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Last modified on November 16th, 2018 at 11:16 am
“We Asked Chefs” is a regular feature in which we ask local Tucson chefs a range of questions about chef life and food. Read their responses to the latest: “what kind of music do you play in the restaurant kitchen?”
“One thing that is for certain, we play very different music in the kitchen than we do in the dining area. In the dining area, we play a varied array of contemporary Thai pop and flamenco jazz at a low enough volume so that people can converse.
In the kitchen, while the staff is prepping food before the lunch and dinner hours they mostly play contemporary upbeat music, which they switch over to 80s classic rock when I join them.
Music helps put everyone in good spirits and establishes a fast tempo that (hopefully) helps us get things done. Once the restaurant is open and things start to get hectic, we switch the music off in the kitchen — we want full concentration in preparing the meals for our guests.”
View our October 2017 Nine on the Line with Dee Buizer.
“We bump country. I play a whole lot of Florida Georgia Line, Randy Houser, Luke Bryan.
I work in hotel kitchen where there are other departments and all kinds of different people that walk through from time to time, so I try to limit the amount of cussing and vulgarity to not offend anyone.
But when I’m in savage mode and it’s prep time or late at night deep cleaning, we will bump a lot of YG, 2 Chainz, Gucci, and of course all of the West Coast gangsta rap from the good ol’ days — Pac, Cube, Dre, Quik, Cypress Hill. We will play everything from Depeche Mode to Rae Sremmurd, to Tejano legend Little Joe, whatever keeps the people’s mood good and gets them juices going.”
“For my situation, it really depends. In some kitchens, we’d be working in silence to the rhythm of banging pans, rocking blades, and restaurant call-and-response language.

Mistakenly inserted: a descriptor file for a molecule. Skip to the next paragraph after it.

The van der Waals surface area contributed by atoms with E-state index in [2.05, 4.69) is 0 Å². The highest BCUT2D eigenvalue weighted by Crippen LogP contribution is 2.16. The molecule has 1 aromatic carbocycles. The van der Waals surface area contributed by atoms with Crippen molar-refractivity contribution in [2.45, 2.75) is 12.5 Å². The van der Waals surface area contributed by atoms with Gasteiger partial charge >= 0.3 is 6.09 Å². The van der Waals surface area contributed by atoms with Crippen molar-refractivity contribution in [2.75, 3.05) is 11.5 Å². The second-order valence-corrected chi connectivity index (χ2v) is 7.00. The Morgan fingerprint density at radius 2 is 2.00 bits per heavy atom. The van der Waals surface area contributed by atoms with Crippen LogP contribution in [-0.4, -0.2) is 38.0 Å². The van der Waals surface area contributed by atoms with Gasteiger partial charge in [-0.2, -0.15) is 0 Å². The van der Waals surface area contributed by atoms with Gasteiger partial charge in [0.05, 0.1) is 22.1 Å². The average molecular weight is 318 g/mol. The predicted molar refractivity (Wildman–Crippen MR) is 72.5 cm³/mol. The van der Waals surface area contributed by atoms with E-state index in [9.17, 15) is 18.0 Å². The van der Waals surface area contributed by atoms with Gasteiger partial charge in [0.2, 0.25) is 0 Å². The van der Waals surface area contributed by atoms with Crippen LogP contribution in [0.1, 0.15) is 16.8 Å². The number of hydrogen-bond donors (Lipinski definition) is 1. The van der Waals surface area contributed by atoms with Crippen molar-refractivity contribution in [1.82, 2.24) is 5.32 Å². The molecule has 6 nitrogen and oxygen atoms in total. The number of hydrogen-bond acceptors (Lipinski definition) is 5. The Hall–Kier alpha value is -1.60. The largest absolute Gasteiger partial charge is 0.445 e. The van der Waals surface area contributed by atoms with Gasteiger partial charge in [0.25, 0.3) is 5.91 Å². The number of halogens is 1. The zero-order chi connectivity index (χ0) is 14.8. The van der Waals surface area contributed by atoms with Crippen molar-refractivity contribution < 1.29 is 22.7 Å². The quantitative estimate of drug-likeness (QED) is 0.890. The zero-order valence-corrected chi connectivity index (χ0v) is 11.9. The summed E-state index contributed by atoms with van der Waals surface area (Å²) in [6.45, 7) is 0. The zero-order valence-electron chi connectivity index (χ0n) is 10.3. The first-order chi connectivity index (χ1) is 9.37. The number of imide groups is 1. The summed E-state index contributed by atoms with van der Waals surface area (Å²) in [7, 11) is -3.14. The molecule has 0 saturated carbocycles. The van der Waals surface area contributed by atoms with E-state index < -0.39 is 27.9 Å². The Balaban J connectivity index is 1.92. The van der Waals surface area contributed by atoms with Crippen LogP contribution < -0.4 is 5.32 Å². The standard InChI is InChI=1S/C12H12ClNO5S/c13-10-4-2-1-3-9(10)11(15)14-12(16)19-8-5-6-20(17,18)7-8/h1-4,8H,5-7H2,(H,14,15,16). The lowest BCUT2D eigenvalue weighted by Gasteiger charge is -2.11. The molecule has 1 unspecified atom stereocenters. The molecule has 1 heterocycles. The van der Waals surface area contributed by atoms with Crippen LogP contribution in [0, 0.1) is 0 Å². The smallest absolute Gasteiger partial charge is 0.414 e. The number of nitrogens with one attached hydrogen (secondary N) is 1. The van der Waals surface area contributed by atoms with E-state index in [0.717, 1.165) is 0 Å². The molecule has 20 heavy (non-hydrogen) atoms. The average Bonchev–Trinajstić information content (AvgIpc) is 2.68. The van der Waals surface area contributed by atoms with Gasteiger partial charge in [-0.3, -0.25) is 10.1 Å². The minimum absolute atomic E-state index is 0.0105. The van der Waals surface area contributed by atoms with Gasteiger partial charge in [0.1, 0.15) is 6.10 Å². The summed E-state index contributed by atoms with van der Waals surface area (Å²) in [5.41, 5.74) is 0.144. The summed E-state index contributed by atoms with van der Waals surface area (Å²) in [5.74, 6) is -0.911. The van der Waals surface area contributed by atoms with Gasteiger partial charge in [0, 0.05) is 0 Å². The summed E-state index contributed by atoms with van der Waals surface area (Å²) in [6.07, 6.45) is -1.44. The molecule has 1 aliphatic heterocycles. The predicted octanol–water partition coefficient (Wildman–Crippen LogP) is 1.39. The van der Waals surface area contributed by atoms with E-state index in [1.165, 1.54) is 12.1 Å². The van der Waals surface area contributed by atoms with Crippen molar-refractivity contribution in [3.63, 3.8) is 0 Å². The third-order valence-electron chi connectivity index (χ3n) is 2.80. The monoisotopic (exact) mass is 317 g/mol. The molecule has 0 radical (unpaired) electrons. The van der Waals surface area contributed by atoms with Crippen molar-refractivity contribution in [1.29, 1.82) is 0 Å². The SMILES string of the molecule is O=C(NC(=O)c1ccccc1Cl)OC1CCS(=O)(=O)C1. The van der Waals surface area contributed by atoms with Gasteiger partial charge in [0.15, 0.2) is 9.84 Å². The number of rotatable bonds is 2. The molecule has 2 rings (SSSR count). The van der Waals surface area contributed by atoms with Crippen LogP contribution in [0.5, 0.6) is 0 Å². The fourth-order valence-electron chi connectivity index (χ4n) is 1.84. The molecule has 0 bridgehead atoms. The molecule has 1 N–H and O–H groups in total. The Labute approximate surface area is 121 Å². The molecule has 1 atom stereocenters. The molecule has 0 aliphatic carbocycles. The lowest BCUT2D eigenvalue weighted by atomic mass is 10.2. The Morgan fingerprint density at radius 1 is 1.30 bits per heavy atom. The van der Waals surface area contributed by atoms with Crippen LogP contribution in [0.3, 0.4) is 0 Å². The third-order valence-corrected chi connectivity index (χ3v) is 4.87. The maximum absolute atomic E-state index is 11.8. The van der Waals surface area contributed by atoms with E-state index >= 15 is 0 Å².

In other kitchens, we’d play ignorant rap or heavy metal at high volumes. When that wasn’t acceptable, we would play jazz or classical music, specifically Chopin. #choppinwithchopin”
View our June 2017 Nine on the Line with Riley Chandler.
“I let everyone have a day, so the music in the kitchen is all over the place. I believe it’s a great way to team build and get to know each other.
My personal favorite is ska or any happy fast-paced music that is easy to sing along with keeping the mood light and fun.”
Read more about the Ten55 Brewing and Sausage House Grand Opening.
“In the restaurant. we listen to the Pink Martini station on Pandora and love it. We have been developing this station for years and receive praise and inquiries daily in support of the vibe. It’s a great mix of artists. It moves us through the ages with everything possible — sensual, instrumental, funky, soulful, and swing.
In the back, it’s everything from Liam picking Chelsea Wolfe, Converge, and Russian Circles to Patsy Cline. Liam works the line — the heavy music keeps him connected to his roots in music. He played in bands and adds to the mix of moving through the rush. While [he likes to select] his more mellow tunes […] when it’s time to prep the goods.
Steve’s main gig is prep for all the restaurant cooking needs. His selection varies. His station of choice is his own collection of some heavy rap and hip hop, old and new. He seeks […] music providing the rhythm — beats he likes to work to.